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President Barack Obama signed a rescue package on Thursday for financially strapped Puerto Rico, which is facing more than $70 billion in debt and a major payment due Friday.
Obama signed the bill hours after it won final passage in the Senate on Wednesday night. Obama said there is still tough work to do to get Puerto Rico out of the hole that it's in.
Michael Phelps and Ryan Lochte did their part.
The longtime rivals are headed to another showdown at the U.S. Olympic swimming trials.
Phelps and Lochte cruised through the semifinals of the 200-meter individual medley Thursday night, each of them winning their heats in dominating fashion.
Police in Turkey arrested 13 for a possible connection to the attack on Istanbul's airport as the death toll as the death toll climbed to 44 on Thursday and funerals continued for the victims, NBC News reported.
Along with the dead, more than 200 were injured when assailants with guns and explosives hit the airport on Tuesday.
Officials have said the coordinated assault on Ataturk airport bore the hallmarks of ISIS, but there has been no official claim of responsibility. Turkish officials have not publicly identified the attackers. Police sources told NBC News that assailants were Russian, Uzbek and Kyrgyz.
Police carried out 16 raids targeting ISIS suspects in Istanbul overnight. The state-run Anadolu Agency said 13 people were taken into custody — including three foreign nationals.
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In an attempt to block the "Stop Trump" movement that aimed to upend the Republican National Convention, delegates began circulating a draft rule that would effectively lock-in Donald Trump as the GOP nominee.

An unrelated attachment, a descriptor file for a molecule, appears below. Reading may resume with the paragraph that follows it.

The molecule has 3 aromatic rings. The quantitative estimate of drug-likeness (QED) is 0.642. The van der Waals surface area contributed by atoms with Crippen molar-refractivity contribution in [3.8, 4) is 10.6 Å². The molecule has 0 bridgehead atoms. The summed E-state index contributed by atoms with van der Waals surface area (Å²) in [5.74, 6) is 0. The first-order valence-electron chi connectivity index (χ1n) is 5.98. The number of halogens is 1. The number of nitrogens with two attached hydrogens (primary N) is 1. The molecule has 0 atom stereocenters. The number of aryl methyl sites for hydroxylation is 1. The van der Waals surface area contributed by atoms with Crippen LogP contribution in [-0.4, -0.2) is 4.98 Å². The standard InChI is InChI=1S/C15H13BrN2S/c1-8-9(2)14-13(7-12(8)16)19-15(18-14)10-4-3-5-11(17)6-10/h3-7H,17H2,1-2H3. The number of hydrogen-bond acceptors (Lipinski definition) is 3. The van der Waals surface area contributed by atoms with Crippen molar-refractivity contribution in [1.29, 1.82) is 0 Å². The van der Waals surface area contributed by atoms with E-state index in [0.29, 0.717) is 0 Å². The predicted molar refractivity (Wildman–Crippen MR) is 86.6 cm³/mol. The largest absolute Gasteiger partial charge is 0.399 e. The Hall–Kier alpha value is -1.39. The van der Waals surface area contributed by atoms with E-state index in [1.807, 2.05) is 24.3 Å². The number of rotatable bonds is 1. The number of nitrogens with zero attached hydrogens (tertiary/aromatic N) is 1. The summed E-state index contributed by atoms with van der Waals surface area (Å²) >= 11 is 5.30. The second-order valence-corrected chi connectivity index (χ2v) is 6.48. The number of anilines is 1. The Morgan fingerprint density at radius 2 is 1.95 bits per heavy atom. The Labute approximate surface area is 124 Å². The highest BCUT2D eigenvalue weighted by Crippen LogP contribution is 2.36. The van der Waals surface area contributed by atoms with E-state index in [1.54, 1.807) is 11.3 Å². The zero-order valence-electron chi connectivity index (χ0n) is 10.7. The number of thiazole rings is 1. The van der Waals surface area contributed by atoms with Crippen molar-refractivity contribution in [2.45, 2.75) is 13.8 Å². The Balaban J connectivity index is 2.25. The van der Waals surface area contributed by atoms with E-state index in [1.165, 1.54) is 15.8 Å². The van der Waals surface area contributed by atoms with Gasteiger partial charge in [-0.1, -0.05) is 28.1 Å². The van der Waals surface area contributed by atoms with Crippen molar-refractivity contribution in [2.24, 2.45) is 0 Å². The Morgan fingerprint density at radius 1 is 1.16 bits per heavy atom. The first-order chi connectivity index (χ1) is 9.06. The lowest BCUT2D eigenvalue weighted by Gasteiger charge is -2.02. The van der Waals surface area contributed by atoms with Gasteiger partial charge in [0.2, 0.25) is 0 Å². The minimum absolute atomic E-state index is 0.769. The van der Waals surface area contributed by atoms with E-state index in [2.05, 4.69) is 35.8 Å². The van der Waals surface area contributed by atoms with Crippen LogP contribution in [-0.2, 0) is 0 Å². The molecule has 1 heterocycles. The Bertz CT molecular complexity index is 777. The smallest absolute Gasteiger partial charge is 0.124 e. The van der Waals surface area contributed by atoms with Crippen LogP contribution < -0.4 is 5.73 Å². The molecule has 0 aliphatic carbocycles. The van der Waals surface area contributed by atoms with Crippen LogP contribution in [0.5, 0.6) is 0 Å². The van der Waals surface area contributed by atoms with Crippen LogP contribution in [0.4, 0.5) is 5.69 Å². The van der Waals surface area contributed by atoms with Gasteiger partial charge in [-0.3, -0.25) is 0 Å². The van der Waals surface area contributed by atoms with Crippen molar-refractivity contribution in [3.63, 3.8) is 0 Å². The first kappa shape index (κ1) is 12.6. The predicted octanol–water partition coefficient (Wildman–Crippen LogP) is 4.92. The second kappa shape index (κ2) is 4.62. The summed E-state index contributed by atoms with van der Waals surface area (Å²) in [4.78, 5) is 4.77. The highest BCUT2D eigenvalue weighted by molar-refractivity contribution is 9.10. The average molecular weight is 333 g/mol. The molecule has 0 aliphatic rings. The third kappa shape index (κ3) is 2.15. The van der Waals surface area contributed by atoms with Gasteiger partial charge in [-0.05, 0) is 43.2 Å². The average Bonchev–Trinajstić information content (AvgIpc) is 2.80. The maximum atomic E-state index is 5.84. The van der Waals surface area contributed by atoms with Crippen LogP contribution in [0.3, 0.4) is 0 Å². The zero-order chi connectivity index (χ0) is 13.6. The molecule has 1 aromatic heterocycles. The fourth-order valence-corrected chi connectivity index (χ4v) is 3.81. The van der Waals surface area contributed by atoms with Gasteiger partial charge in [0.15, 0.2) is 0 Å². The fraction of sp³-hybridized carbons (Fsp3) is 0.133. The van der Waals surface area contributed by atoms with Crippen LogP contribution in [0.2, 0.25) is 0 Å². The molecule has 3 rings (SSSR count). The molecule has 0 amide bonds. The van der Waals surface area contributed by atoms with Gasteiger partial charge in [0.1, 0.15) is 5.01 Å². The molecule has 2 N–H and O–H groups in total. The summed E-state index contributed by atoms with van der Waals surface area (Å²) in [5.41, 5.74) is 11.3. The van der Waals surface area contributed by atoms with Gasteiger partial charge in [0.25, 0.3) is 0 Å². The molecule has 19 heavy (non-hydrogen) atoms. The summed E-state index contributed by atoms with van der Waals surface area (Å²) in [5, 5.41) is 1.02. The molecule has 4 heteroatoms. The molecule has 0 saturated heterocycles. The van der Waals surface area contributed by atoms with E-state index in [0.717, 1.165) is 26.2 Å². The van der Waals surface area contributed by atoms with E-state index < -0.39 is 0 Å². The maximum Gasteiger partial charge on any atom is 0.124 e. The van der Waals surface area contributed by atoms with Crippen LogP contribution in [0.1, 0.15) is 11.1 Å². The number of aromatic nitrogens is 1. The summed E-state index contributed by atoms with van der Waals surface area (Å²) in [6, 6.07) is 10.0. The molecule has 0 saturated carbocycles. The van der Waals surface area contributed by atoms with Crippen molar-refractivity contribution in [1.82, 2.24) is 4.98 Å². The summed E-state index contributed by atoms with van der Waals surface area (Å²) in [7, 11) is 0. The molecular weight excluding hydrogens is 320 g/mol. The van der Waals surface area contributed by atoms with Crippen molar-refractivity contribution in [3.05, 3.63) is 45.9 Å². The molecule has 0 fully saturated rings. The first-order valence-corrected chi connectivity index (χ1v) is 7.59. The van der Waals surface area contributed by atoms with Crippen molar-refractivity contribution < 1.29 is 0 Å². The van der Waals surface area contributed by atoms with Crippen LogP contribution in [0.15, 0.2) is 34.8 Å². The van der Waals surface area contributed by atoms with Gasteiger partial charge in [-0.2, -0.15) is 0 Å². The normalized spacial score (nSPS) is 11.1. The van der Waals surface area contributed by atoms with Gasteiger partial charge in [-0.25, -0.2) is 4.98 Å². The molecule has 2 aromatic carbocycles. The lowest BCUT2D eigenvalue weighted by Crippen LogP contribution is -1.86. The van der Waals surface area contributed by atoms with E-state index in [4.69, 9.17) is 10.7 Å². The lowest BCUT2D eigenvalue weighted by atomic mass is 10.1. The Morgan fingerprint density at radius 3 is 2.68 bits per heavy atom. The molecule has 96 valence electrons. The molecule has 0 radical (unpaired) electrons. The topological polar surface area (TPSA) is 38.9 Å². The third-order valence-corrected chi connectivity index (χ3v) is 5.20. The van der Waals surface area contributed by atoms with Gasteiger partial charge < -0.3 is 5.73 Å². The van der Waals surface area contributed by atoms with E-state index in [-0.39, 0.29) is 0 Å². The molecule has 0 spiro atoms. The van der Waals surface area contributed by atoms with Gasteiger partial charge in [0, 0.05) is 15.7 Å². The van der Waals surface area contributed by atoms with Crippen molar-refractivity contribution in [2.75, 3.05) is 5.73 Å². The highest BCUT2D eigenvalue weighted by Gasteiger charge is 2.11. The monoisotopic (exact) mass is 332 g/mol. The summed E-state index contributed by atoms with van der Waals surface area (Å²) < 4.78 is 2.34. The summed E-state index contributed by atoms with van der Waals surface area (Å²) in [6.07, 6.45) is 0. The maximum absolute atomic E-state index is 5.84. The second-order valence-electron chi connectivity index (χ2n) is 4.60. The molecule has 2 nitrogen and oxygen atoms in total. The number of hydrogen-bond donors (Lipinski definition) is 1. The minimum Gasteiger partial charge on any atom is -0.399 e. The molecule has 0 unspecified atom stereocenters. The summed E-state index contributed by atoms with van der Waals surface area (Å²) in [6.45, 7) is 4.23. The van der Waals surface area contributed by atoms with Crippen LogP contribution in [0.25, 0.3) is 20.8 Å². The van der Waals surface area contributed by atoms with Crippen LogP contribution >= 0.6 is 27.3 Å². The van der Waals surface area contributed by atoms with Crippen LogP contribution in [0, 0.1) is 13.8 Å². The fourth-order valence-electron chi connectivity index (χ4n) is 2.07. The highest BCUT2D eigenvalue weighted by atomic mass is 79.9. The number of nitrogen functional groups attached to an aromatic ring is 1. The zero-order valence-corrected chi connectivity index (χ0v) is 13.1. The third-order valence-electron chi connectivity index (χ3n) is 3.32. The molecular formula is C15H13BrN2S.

Anti-Trump forces have talked up rules that could let delegates vote against Trump, regardless of the primary results. But the first proposed rule for this year's convention in Cleveland, obtained by MSNBC, proposes to freeze 2012 rules so that no new amendments can take effect until after this year's convention.
If the proposal passes, it guarantees that if amendments designed to stop Trump, such as a "conscience clause" that would function as a delegate escape hatch, are also passed, they would only go into effect at "the 2020 National Convention."
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The U.S. Patent and Trademark Office has approved Apple's patent for a technology that could prevent iPhone cameras from recording or photographing live shows.
According to the patent, which was filed in 2009 and granted earlier this week, an infrared device could be set up on stage at live events.
Former Vice President Al Gore's daughter was among 23 people arrested during a protest of a pipeline under construction.
The arrests happened Wednesday at the site of Spectra Energy's West Roxbury Lateral pipeline in Boston.
Karenna Gore was among demonstrators who tried to block construction activity on the site by lying in a trench dug for the pipeline and refusing to move until firefighters removed them, said protest group Resist the Pipeline & Stop the West Roxbury Lateral.